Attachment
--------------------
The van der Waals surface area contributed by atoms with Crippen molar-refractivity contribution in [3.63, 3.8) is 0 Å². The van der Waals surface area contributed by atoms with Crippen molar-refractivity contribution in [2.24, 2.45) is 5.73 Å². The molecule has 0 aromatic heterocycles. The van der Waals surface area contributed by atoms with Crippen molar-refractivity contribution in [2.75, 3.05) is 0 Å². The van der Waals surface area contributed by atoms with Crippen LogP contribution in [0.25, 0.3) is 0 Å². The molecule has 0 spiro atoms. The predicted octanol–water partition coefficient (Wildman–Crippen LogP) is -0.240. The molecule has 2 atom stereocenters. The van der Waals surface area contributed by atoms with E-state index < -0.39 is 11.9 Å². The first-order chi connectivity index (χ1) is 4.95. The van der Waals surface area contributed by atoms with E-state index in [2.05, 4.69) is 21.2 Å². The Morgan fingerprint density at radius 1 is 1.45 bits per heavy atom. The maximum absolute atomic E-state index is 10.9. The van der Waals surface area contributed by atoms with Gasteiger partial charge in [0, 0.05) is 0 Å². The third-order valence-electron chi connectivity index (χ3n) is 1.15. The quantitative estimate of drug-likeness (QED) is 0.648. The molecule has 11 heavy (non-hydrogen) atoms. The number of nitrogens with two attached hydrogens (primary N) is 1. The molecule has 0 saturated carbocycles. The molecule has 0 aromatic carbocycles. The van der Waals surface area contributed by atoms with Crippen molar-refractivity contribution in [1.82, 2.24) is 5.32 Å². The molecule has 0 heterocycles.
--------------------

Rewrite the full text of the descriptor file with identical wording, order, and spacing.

The van der Waals surface area contributed by atoms with Crippen molar-refractivity contribution in [3.63, 3.8) is 0 Å². The van der Waals surface area contributed by atoms with Crippen molar-refractivity contribution in [2.24, 2.45) is 5.73 Å². The molecule has 0 aromatic heterocycles. The van der Waals surface area contributed by atoms with Crippen molar-refractivity contribution in [2.75, 3.05) is 0 Å². The van der Waals surface area contributed by atoms with Crippen LogP contribution in [0.25, 0.3) is 0 Å². The molecule has 0 spiro atoms. The predicted octanol–water partition coefficient (Wildman–Crippen LogP) is -0.240. The molecule has 2 atom stereocenters. The van der Waals surface area contributed by atoms with E-state index < -0.39 is 11.9 Å². The first-order chi connectivity index (χ1) is 4.95. The van der Waals surface area contributed by atoms with E-state index in [2.05, 4.69) is 21.2 Å². The Morgan fingerprint density at radius 1 is 1.45 bits per heavy atom. The maximum absolute atomic E-state index is 10.9. The van der Waals surface area contributed by atoms with Gasteiger partial charge in [0, 0.05) is 0 Å². The third-order valence-electron chi connectivity index (χ3n) is 1.15. The quantitative estimate of drug-likeness (QED) is 0.648. The molecule has 11 heavy (non-hydrogen) atoms. The number of nitrogens with two attached hydrogens (primary N) is 1. The molecule has 0 saturated carbocycles. The molecule has 0 aromatic carbocycles. The van der Waals surface area contributed by atoms with Crippen molar-refractivity contribution in [1.82, 2.24) is 5.32 Å². The molecule has 0 heterocycles.